Lutherans gather in prayer for student pastor reportedly arrested by ICE

The Rev. Paul Erickson, bishop of the ELCA’s Greater Milwaukee Synod, said the student pastor’s arrest may be 'legal, but it is immoral.'

Rev. Betty Rendón lives in Chicago. Photo courtesy of Emaus Lutheran Church

CHICAGO (RNS) — Lutherans are speaking out and gathering in prayer after a student pastor at a church in Racine, Wis., was arrested last week by U.S. Immigration and Customs Enforcement.

Betty Rendón, who came to the United States from Colombia, was arrested by ICE on May 8 after her application for asylum was rejected. Rendón is a lay minister in the mainline Evangelical Lutheran Church of America, according to the denomination’s presiding bishop, the Rev. Elizabeth Eaton.

An update on the Emaus ELCA Church website said she was arrested along with her husband; her daughter, who is a DACA recipient; and a cousin who was staying with the family at their home in Chicago. ICE later confirmed in a statement Rendón and another woman were arrested.

On Twitter, Eaton called for people to attend a prayer vigil Wednesday evening (May 15) for Rendón and others held at a detention center in nearby Kenosha, Wis. She also asked them to contact their representatives and senators.

And the Rev. Paul Erickson, bishop of the ELCA’s Greater Milwaukee Synod, said the student pastor’s arrest may be “legal, but it is immoral.”

“I would certainly imagine that we have better ways to use our governmental resources than targeting a family who has, to my knowledge, been a blessing to every community that they’ve ever been a part of. We’ve got a broken system, and the sharp edges of that brokenness are now being felt by those who are most vulnerable among us,” Erickson said.

Rendón has been preaching at Emaus for the past three months while studying for her doctorate at the Lutheran School of Theology at Chicago, according to Erickson.

She fled Colombia when guerrillas attacked the school she directed there, according to the update about her arrest on Emaus’ website.

Her application for asylum in the U.S. was rejected because there was no police report documenting the attack, according to the post. She had exhausted her appeals and was issued an order of deportation, though it never was executed, it said.

ICE’s statement said she was ordered removed from the country by a federal immigration judge on May 22, 2008, and the Board of Immigration Appeals upheld that order the next year.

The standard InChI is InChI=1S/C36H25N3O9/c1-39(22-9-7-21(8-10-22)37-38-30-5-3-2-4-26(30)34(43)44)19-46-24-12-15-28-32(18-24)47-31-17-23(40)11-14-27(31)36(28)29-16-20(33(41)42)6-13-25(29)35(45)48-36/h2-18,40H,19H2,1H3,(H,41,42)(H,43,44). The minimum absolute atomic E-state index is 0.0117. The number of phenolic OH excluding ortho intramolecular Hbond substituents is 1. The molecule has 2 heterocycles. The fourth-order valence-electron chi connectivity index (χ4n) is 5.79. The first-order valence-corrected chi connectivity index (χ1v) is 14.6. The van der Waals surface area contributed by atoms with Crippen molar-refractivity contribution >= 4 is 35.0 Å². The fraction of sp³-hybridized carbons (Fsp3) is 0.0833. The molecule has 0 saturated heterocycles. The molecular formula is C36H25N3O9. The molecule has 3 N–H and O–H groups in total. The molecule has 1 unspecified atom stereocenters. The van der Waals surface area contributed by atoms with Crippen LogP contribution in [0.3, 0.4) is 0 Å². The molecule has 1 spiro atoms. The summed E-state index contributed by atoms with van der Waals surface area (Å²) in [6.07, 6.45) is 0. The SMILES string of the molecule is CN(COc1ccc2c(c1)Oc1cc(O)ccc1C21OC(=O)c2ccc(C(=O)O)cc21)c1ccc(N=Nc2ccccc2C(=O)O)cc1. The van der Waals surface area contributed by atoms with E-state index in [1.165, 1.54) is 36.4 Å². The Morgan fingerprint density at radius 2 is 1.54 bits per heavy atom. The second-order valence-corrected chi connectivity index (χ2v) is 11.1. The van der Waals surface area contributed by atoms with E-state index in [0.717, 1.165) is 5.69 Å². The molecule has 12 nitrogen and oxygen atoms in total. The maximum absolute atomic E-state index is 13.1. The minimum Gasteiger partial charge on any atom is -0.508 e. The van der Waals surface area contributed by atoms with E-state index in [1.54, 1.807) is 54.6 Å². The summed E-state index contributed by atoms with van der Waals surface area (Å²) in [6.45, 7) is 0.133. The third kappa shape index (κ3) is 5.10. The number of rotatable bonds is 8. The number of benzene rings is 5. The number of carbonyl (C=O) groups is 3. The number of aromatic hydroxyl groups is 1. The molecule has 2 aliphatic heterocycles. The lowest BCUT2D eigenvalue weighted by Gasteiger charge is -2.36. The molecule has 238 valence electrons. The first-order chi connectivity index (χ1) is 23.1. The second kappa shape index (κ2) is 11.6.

“We are at a loss to explain why ICE should have decided to execute it now, just as Pastor Rendón is beginning her doctoral studies in preaching at the LSTC in Chicago,” the church said.

Rendón’s daughter later was released from ICE custody and reunited with her own 5-year-old daughter, who was present during the arrests, according to the church update. She is barred from being deported under DACA, or Deferred Action for Childhood Arrivals, it said.

Rendón remains in ICE custody “pending her removal to Colombia,” according to ICE.

Immigration long has been an important issue to the ELCA.

“There is a deep passion in our communities certainly for immigrants and refugees because it resonates with our own story,” Erickson said. “It also is a simple way for us to live out our faith that we care for the least among us and the most vulnerable in our midst.”

The bishop pointed out that many American Lutherans arrived in the country just a few generations ago as immigrants from Northern Europe.

Lutheran Immigration and Refugee Service was established around World War II as the church worked to resettle immigrants and refugees from war-torn Europe. In 1998, the ELCA’s church council issued a social message on immigration, noting that, “Our country’s history exhibits an ugly strain of exclusionary attitudes and policies toward newcomers who differ from the majority.”

And a decade ago the church council passed a resolution recommitting the denomination to “join with others in seeking compassionate, just, and wise immigration reform.”

“We’ve got to find a healthier way to live as God’s people, as Americans,” Erickson said.

“This is not just a faith issue. This is an American issue. This is not who we are as a people, stirring up fear and being punitive in this way.”

This article has been updated.

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